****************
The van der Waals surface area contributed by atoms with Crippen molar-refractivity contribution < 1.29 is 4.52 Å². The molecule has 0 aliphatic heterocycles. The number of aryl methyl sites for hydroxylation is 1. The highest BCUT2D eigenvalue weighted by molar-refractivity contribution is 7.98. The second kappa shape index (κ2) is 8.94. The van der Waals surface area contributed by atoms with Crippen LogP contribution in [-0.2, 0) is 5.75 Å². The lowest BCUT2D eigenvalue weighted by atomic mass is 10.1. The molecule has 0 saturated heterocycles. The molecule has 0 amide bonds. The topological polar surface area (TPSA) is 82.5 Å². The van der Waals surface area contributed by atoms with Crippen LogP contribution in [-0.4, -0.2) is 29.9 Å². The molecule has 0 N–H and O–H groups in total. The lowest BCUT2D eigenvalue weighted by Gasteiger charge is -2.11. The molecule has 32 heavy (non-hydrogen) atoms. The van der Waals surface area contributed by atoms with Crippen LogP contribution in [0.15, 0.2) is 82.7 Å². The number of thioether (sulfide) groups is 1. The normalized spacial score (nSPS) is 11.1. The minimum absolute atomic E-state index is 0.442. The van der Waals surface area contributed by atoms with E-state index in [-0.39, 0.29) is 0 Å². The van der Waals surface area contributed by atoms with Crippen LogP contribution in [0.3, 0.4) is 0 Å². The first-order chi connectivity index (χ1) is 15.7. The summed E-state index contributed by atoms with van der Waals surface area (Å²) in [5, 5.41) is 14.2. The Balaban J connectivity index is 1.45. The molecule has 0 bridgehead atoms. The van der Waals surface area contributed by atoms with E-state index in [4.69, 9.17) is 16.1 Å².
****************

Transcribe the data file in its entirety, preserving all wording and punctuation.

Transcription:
The van der Waals surface area contributed by atoms with Crippen molar-refractivity contribution < 1.29 is 4.52 Å². The molecule has 0 aliphatic heterocycles. The number of aryl methyl sites for hydroxylation is 1. The highest BCUT2D eigenvalue weighted by molar-refractivity contribution is 7.98. The second kappa shape index (κ2) is 8.94. The van der Waals surface area contributed by atoms with Crippen LogP contribution in [-0.2, 0) is 5.75 Å². The lowest BCUT2D eigenvalue weighted by atomic mass is 10.1. The molecule has 0 saturated heterocycles. The molecule has 0 amide bonds. The topological polar surface area (TPSA) is 82.5 Å². The van der Waals surface area contributed by atoms with Crippen LogP contribution in [-0.4, -0.2) is 29.9 Å². The molecule has 0 N–H and O–H groups in total. The lowest BCUT2D eigenvalue weighted by Gasteiger charge is -2.11. The molecule has 32 heavy (non-hydrogen) atoms. The van der Waals surface area contributed by atoms with Crippen LogP contribution in [0.15, 0.2) is 82.7 Å². The number of thioether (sulfide) groups is 1. The normalized spacial score (nSPS) is 11.1. The minimum absolute atomic E-state index is 0.442. The van der Waals surface area contributed by atoms with E-state index in [-0.39, 0.29) is 0 Å². The van der Waals surface area contributed by atoms with Crippen LogP contribution in [0.3, 0.4) is 0 Å². The first-order chi connectivity index (χ1) is 15.7. The summed E-state index contributed by atoms with van der Waals surface area (Å²) in [5, 5.41) is 14.2. The Balaban J connectivity index is 1.45. The molecule has 0 bridgehead atoms. The van der Waals surface area contributed by atoms with E-state index in [4.69, 9.17) is 16.1 Å².